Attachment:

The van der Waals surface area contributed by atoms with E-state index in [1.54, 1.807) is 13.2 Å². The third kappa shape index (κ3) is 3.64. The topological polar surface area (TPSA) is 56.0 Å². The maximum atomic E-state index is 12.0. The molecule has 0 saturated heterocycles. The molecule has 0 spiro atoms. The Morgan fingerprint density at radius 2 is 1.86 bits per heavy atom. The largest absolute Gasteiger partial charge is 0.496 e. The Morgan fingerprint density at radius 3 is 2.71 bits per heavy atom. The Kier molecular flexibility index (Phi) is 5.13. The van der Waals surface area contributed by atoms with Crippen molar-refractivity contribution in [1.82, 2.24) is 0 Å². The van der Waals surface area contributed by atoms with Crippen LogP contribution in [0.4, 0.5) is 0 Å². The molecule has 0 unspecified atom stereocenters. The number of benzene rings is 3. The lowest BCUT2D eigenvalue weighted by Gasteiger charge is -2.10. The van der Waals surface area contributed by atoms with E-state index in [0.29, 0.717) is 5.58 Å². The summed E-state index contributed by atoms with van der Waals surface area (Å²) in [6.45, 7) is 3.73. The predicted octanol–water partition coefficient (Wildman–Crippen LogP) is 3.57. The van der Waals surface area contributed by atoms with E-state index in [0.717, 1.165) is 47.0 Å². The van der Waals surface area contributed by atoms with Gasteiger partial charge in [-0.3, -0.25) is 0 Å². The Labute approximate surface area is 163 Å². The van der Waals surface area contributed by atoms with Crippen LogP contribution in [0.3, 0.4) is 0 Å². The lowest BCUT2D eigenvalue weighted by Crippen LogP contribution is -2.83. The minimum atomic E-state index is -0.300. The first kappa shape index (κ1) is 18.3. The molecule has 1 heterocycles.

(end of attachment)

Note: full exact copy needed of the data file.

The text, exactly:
The van der Waals surface area contributed by atoms with E-state index in [1.54, 1.807) is 13.2 Å². The third kappa shape index (κ3) is 3.64. The topological polar surface area (TPSA) is 56.0 Å². The maximum atomic E-state index is 12.0. The molecule has 0 saturated heterocycles. The molecule has 0 spiro atoms. The Morgan fingerprint density at radius 2 is 1.86 bits per heavy atom. The largest absolute Gasteiger partial charge is 0.496 e. The Morgan fingerprint density at radius 3 is 2.71 bits per heavy atom. The Kier molecular flexibility index (Phi) is 5.13. The van der Waals surface area contributed by atoms with Crippen molar-refractivity contribution in [1.82, 2.24) is 0 Å². The van der Waals surface area contributed by atoms with Crippen LogP contribution in [0.4, 0.5) is 0 Å². The molecule has 0 unspecified atom stereocenters. The number of benzene rings is 3. The lowest BCUT2D eigenvalue weighted by Gasteiger charge is -2.10. The van der Waals surface area contributed by atoms with E-state index in [0.29, 0.717) is 5.58 Å². The summed E-state index contributed by atoms with van der Waals surface area (Å²) in [6.45, 7) is 3.73. The predicted octanol–water partition coefficient (Wildman–Crippen LogP) is 3.57. The van der Waals surface area contributed by atoms with E-state index in [0.717, 1.165) is 47.0 Å². The van der Waals surface area contributed by atoms with Gasteiger partial charge in [-0.3, -0.25) is 0 Å². The Labute approximate surface area is 163 Å². The van der Waals surface area contributed by atoms with Crippen LogP contribution in [0.3, 0.4) is 0 Å². The lowest BCUT2D eigenvalue weighted by Crippen LogP contribution is -2.83. The minimum atomic E-state index is -0.300. The first kappa shape index (κ1) is 18.3. The molecule has 1 heterocycles.